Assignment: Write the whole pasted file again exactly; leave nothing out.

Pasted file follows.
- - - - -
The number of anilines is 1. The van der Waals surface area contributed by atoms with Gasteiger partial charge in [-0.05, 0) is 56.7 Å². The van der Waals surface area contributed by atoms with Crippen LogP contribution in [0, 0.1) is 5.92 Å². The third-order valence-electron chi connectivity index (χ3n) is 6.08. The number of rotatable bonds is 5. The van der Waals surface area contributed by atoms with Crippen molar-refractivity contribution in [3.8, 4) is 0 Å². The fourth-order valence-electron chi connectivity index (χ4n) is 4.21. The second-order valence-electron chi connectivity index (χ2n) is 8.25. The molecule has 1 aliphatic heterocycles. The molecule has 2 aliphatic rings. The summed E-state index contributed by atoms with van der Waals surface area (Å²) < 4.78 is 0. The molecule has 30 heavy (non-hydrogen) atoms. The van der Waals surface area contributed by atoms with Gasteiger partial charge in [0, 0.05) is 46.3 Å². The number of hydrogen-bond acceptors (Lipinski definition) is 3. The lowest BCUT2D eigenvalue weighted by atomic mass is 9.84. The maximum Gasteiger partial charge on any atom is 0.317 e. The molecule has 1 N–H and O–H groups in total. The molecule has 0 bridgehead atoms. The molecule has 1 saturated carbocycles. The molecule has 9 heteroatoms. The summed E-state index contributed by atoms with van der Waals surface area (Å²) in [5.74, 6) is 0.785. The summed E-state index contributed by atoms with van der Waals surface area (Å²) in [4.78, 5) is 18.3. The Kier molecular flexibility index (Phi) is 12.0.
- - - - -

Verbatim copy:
The number of anilines is 1. The van der Waals surface area contributed by atoms with Gasteiger partial charge in [-0.05, 0) is 56.7 Å². The van der Waals surface area contributed by atoms with Crippen LogP contribution in [0, 0.1) is 5.92 Å². The third-order valence-electron chi connectivity index (χ3n) is 6.08. The number of rotatable bonds is 5. The van der Waals surface area contributed by atoms with Crippen molar-refractivity contribution in [3.8, 4) is 0 Å². The fourth-order valence-electron chi connectivity index (χ4n) is 4.21. The second-order valence-electron chi connectivity index (χ2n) is 8.25. The molecule has 1 aliphatic heterocycles. The molecule has 2 aliphatic rings. The summed E-state index contributed by atoms with van der Waals surface area (Å²) < 4.78 is 0. The molecule has 30 heavy (non-hydrogen) atoms. The van der Waals surface area contributed by atoms with Gasteiger partial charge in [0, 0.05) is 46.3 Å². The number of hydrogen-bond acceptors (Lipinski definition) is 3. The lowest BCUT2D eigenvalue weighted by atomic mass is 9.84. The maximum Gasteiger partial charge on any atom is 0.317 e. The molecule has 1 N–H and O–H groups in total. The molecule has 0 bridgehead atoms. The molecule has 1 saturated carbocycles. The molecule has 9 heteroatoms. The summed E-state index contributed by atoms with van der Waals surface area (Å²) in [5.74, 6) is 0.785. The summed E-state index contributed by atoms with van der Waals surface area (Å²) in [4.78, 5) is 18.3. The Kier molecular flexibility index (Phi) is 12.0.